*Warning- This post is going to be kinda’ long!*
Today, was a great day; I had so much growth. So, this is what happened. One student tried to sucker punch by calling a surprise parent conference, two other students were on the verge of committing a hate crime, and yet another had an epic meltdown.
After all of that, why do you think I say that it was a great day?
Well, I said it thought it was a great day because of the way I handled it. I went through the proverbial fire quite well & unscathed, thank you very much!
Situation #1- Surprise Parent Conference
Do these ever end well?
You don’t have to answer that. I’ll answer it for you. No, they do not!
In order to tell you about this student, I have to give you a little background info. This particular student, I’ll call her Disney, likes to skirt the rules since she doesn’t think that they apply to her. She also likes to use her disability as a crutch. Another thing she does is tell everyone who will listen that she’s only a kid. However, the next minute, she will tell everyone who will listen that she’s almost grown since she’ll soon be 18. Well, make up your mind! Which one are you?
Did I mention that she takes absolutely no responsibility for anything. EVERYTHING is always someone else’s fault.
So, that’s how this particular student behaves. Since she takes absolutely no responsibility, she was trying to get ahead of the problem and have an excuse as to why her grades were low. So she came up with the brilliant idea to say that I wasn’t helping her. She even bad-mouthed me to the other teachers, who told her that they knew it wasn’t true. I asked her about it and she insisted that I wasn’t helping her. I think that’s because our ideas of “help” are totally different. You see, the SpEd assistant last year practically wrote her papers for her. So, when she says I’m not helping her, what she’s saying is that I don’t write her papers for her.
There is no way I’ll do someone else’s work. I didn’t do that for my own children; I’ll never do anyone else’s work. Why would I do that? Not to mention that I would be taking valuable learning experiences away from them. Part of learning is struggling. If the student doesn’t struggle or wrestle with something a little, then they don’t learn as much; at least, that’s my thinking on that.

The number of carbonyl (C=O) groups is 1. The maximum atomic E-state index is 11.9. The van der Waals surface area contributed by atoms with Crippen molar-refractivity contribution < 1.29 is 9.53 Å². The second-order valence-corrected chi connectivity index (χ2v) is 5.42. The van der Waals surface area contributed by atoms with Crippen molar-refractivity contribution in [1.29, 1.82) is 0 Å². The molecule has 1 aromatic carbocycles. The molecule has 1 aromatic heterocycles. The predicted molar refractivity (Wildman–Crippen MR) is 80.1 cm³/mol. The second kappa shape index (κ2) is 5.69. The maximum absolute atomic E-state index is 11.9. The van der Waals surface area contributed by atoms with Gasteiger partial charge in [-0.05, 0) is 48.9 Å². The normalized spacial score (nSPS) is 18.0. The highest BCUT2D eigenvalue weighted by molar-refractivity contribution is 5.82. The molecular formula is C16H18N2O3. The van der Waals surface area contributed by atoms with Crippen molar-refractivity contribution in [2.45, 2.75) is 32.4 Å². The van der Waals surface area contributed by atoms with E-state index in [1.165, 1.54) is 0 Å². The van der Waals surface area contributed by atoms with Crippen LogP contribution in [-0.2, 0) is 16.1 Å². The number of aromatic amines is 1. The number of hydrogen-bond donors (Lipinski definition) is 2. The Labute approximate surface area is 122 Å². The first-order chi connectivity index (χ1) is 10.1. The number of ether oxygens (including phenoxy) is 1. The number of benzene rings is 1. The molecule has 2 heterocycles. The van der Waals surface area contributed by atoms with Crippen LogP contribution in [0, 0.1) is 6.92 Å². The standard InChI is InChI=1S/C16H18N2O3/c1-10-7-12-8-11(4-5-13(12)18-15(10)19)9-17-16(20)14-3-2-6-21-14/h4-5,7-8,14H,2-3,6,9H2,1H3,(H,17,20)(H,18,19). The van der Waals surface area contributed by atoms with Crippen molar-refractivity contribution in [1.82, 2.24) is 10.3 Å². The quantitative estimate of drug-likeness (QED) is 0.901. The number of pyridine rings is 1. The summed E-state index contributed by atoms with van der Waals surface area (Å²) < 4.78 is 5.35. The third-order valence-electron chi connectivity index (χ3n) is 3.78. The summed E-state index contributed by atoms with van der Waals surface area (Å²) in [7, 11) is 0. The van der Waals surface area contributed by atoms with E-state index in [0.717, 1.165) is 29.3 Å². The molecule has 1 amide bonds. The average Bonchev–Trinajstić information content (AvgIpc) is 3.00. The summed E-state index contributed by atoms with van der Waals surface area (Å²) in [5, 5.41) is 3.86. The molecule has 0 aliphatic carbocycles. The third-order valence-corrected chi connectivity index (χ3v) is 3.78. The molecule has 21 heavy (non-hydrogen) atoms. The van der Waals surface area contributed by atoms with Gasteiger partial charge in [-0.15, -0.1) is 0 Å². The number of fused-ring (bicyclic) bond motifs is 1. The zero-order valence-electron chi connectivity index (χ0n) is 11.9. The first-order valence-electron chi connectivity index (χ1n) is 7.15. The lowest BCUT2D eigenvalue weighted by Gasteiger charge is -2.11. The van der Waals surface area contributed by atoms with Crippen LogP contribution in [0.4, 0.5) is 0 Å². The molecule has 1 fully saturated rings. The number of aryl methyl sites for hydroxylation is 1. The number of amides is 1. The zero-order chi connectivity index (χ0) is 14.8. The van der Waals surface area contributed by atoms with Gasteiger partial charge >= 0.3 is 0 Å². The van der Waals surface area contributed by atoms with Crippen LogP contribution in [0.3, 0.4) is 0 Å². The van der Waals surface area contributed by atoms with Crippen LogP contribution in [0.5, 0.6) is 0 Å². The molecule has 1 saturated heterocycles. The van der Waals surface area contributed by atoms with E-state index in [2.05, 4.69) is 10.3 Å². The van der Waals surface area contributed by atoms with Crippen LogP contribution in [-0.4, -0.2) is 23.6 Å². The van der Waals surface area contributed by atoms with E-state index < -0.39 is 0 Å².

So, unbeknownst to me, she told her mother that I hurt her feelings a week ago (laughable). Now, this is laughable because she holds nothing in. The moment something bothers her, she says something about it and keeps talking about it until she gets resolution. That’s why I didn’t buy that I hurt her feelings. She is very conniving & not very nice. That’s all I’ll say about that.
Now, on to Number 2. Two of my most unruly students were throwing homophobic slurs against one of my other students. So, I shot a quick email to the 9th grade counselor to have a conference with them so they wouldn’t commit that hate crime later in the future. They came away from the meeting with contempt for me, cursing me as they walked down the hall, taking no responsibility, whatsoever.
I didn’t know what to say because everything is always everyone else’s fault. Nothing is ever their fault. I just wonder if they’re ever going to wake up and smell the proverbial coffee. I’m so uncertain about their future. I hope it ends well. I’m not sure what else I can do for them since they take absolutely no responsibility for their actions. Time will tell!
On to the last & final matter. One of my students had an epic meltdown and thought he was nothing because he got a “D” on an assignment which is equivalent to an “NP” in my organization. Believe me when I say that it was epic. He was throwing his pens & pencils and he was on the verge of tears. His English teacher asked if I could take him out so I went to speak to him. He said that he couldn’t because he didn’t want to miss class. I let him know that the English teacher said that it was okay for him to leave. So, I take him out of the classroom, ask if he wants some water. He says that the water fountain right outside the class is nasty, so I take him to another fountain. While walking down the steps, I continue to talk to him to calm him down. I offer him a ball that I have in my classroom to replace his stress ball he lost. He declines. I also tell him how my son likes to play in water. He admits that he likes to play in water too, so I send him into the men’s restroom to get his water fix. After that, he’s calm enough to go back to class. I tell him that we’ll work with his teachers to cut his assignments.
“Is that something that makes you happy?”
We go back into class.
Keep in mind that this all happened in one day. Although I was exhausted at the end of the day because of the sheer emotional output, I was fine. Once I took a nap, that is!
So, that was a my day- my great day!
I hope your day was great, as well. Bye for now!